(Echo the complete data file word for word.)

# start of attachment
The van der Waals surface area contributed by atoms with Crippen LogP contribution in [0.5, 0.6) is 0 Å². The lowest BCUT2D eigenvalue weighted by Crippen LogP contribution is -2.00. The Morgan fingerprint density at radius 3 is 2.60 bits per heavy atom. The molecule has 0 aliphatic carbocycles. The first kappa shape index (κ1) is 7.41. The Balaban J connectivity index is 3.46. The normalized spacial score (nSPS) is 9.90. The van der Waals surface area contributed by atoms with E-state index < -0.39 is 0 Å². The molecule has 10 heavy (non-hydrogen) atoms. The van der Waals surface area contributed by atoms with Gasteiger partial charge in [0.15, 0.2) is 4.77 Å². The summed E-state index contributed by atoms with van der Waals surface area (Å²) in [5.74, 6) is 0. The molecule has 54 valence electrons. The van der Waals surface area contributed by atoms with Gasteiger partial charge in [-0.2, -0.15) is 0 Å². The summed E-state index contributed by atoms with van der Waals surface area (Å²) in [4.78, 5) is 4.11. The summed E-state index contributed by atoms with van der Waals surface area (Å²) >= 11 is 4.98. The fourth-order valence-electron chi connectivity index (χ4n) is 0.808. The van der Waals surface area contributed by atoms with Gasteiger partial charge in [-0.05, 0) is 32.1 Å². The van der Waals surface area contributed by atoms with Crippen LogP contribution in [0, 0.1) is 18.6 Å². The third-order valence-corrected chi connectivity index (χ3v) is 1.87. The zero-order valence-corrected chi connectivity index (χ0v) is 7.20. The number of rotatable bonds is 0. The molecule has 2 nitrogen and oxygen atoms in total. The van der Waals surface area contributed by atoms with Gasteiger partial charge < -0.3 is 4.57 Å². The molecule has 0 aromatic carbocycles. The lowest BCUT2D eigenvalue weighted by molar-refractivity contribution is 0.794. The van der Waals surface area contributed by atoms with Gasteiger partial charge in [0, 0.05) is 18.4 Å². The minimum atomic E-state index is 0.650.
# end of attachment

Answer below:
The van der Waals surface area contributed by atoms with Crippen LogP contribution in [0.5, 0.6) is 0 Å². The lowest BCUT2D eigenvalue weighted by Crippen LogP contribution is -2.00. The Morgan fingerprint density at radius 3 is 2.60 bits per heavy atom. The molecule has 0 aliphatic carbocycles. The first kappa shape index (κ1) is 7.41. The Balaban J connectivity index is 3.46. The normalized spacial score (nSPS) is 9.90. The van der Waals surface area contributed by atoms with E-state index < -0.39 is 0 Å². The molecule has 10 heavy (non-hydrogen) atoms. The van der Waals surface area contributed by atoms with Gasteiger partial charge in [0.15, 0.2) is 4.77 Å². The summed E-state index contributed by atoms with van der Waals surface area (Å²) in [5.74, 6) is 0. The molecule has 54 valence electrons. The van der Waals surface area contributed by atoms with Gasteiger partial charge in [-0.2, -0.15) is 0 Å². The summed E-state index contributed by atoms with van der Waals surface area (Å²) in [4.78, 5) is 4.11. The summed E-state index contributed by atoms with van der Waals surface area (Å²) >= 11 is 4.98. The fourth-order valence-electron chi connectivity index (χ4n) is 0.808. The van der Waals surface area contributed by atoms with Gasteiger partial charge in [-0.05, 0) is 32.1 Å². The van der Waals surface area contributed by atoms with Crippen LogP contribution in [0, 0.1) is 18.6 Å². The third-order valence-corrected chi connectivity index (χ3v) is 1.87. The zero-order valence-corrected chi connectivity index (χ0v) is 7.20. The number of rotatable bonds is 0. The molecule has 2 nitrogen and oxygen atoms in total. The van der Waals surface area contributed by atoms with Gasteiger partial charge < -0.3 is 4.57 Å². The molecule has 0 aromatic carbocycles. The lowest BCUT2D eigenvalue weighted by molar-refractivity contribution is 0.794. The van der Waals surface area contributed by atoms with Gasteiger partial charge in [0, 0.05) is 18.4 Å². The minimum atomic E-state index is 0.650.